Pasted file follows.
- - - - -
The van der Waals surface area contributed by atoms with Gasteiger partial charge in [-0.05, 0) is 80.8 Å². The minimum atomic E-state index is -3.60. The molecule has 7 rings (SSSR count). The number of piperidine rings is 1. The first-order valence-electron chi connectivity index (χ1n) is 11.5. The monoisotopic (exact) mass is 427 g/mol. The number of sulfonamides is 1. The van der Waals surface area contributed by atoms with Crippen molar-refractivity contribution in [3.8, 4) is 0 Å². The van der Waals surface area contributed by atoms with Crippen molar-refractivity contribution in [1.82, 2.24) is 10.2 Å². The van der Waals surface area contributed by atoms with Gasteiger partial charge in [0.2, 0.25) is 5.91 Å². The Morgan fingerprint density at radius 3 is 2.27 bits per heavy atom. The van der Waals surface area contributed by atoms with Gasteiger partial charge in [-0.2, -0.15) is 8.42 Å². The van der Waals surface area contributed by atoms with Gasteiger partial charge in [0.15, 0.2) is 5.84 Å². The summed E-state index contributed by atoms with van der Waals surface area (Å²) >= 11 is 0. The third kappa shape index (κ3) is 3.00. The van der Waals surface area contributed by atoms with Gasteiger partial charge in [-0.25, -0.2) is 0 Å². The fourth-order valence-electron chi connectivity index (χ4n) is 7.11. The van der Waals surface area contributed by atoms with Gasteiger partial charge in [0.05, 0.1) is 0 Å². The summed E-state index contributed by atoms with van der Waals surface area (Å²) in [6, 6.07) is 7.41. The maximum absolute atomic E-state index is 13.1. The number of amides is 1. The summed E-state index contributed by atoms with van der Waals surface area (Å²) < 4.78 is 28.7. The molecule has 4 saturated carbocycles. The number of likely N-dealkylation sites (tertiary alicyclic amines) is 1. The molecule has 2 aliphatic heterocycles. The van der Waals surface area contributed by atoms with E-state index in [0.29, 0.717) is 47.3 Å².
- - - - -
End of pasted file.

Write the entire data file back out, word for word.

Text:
The van der Waals surface area contributed by atoms with Gasteiger partial charge in [-0.05, 0) is 80.8 Å². The minimum atomic E-state index is -3.60. The molecule has 7 rings (SSSR count). The number of piperidine rings is 1. The first-order valence-electron chi connectivity index (χ1n) is 11.5. The monoisotopic (exact) mass is 427 g/mol. The number of sulfonamides is 1. The van der Waals surface area contributed by atoms with Crippen molar-refractivity contribution in [3.8, 4) is 0 Å². The van der Waals surface area contributed by atoms with Crippen molar-refractivity contribution in [1.82, 2.24) is 10.2 Å². The van der Waals surface area contributed by atoms with Gasteiger partial charge in [0.2, 0.25) is 5.91 Å². The Morgan fingerprint density at radius 3 is 2.27 bits per heavy atom. The van der Waals surface area contributed by atoms with Gasteiger partial charge in [-0.2, -0.15) is 8.42 Å². The van der Waals surface area contributed by atoms with Gasteiger partial charge in [0.15, 0.2) is 5.84 Å². The summed E-state index contributed by atoms with van der Waals surface area (Å²) >= 11 is 0. The third kappa shape index (κ3) is 3.00. The van der Waals surface area contributed by atoms with Gasteiger partial charge in [-0.25, -0.2) is 0 Å². The fourth-order valence-electron chi connectivity index (χ4n) is 7.11. The van der Waals surface area contributed by atoms with Gasteiger partial charge in [0.05, 0.1) is 0 Å². The summed E-state index contributed by atoms with van der Waals surface area (Å²) in [6, 6.07) is 7.41. The maximum absolute atomic E-state index is 13.1. The number of amides is 1. The summed E-state index contributed by atoms with van der Waals surface area (Å²) < 4.78 is 28.7. The molecule has 4 saturated carbocycles. The number of likely N-dealkylation sites (tertiary alicyclic amines) is 1. The molecule has 2 aliphatic heterocycles. The van der Waals surface area contributed by atoms with E-state index in [0.29, 0.717) is 47.3 Å².